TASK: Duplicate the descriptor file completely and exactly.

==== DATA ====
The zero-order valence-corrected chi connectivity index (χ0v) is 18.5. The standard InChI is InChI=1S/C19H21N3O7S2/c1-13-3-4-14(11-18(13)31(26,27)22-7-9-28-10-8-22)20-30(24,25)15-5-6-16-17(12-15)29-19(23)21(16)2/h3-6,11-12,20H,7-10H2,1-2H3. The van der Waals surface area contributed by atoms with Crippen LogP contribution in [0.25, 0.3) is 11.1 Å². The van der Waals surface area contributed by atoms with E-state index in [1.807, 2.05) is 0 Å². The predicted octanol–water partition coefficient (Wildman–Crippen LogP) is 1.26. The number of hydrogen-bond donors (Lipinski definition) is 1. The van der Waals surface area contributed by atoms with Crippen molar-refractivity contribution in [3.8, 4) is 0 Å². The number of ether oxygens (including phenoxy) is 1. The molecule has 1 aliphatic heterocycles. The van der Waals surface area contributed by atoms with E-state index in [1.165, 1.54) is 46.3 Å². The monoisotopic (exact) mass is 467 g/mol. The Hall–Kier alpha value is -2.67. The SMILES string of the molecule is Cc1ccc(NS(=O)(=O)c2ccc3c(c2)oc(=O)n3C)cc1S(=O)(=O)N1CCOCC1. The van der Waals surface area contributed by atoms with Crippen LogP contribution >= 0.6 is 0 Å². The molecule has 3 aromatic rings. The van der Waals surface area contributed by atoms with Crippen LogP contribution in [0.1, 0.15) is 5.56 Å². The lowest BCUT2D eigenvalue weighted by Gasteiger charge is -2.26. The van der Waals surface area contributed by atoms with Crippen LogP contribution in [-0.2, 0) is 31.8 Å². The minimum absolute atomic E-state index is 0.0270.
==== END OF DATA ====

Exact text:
The zero-order valence-corrected chi connectivity index (χ0v) is 18.5. The standard InChI is InChI=1S/C19H21N3O7S2/c1-13-3-4-14(11-18(13)31(26,27)22-7-9-28-10-8-22)20-30(24,25)15-5-6-16-17(12-15)29-19(23)21(16)2/h3-6,11-12,20H,7-10H2,1-2H3. The van der Waals surface area contributed by atoms with Crippen LogP contribution in [0.25, 0.3) is 11.1 Å². The van der Waals surface area contributed by atoms with E-state index in [1.807, 2.05) is 0 Å². The predicted octanol–water partition coefficient (Wildman–Crippen LogP) is 1.26. The number of hydrogen-bond donors (Lipinski definition) is 1. The van der Waals surface area contributed by atoms with Crippen molar-refractivity contribution in [3.8, 4) is 0 Å². The number of ether oxygens (including phenoxy) is 1. The molecule has 1 aliphatic heterocycles. The van der Waals surface area contributed by atoms with E-state index in [1.165, 1.54) is 46.3 Å². The monoisotopic (exact) mass is 467 g/mol. The Hall–Kier alpha value is -2.67. The SMILES string of the molecule is Cc1ccc(NS(=O)(=O)c2ccc3c(c2)oc(=O)n3C)cc1S(=O)(=O)N1CCOCC1. The van der Waals surface area contributed by atoms with Crippen LogP contribution >= 0.6 is 0 Å². The molecule has 3 aromatic rings. The van der Waals surface area contributed by atoms with Crippen LogP contribution in [0.1, 0.15) is 5.56 Å². The lowest BCUT2D eigenvalue weighted by Gasteiger charge is -2.26. The van der Waals surface area contributed by atoms with Crippen LogP contribution in [-0.2, 0) is 31.8 Å². The minimum absolute atomic E-state index is 0.0270.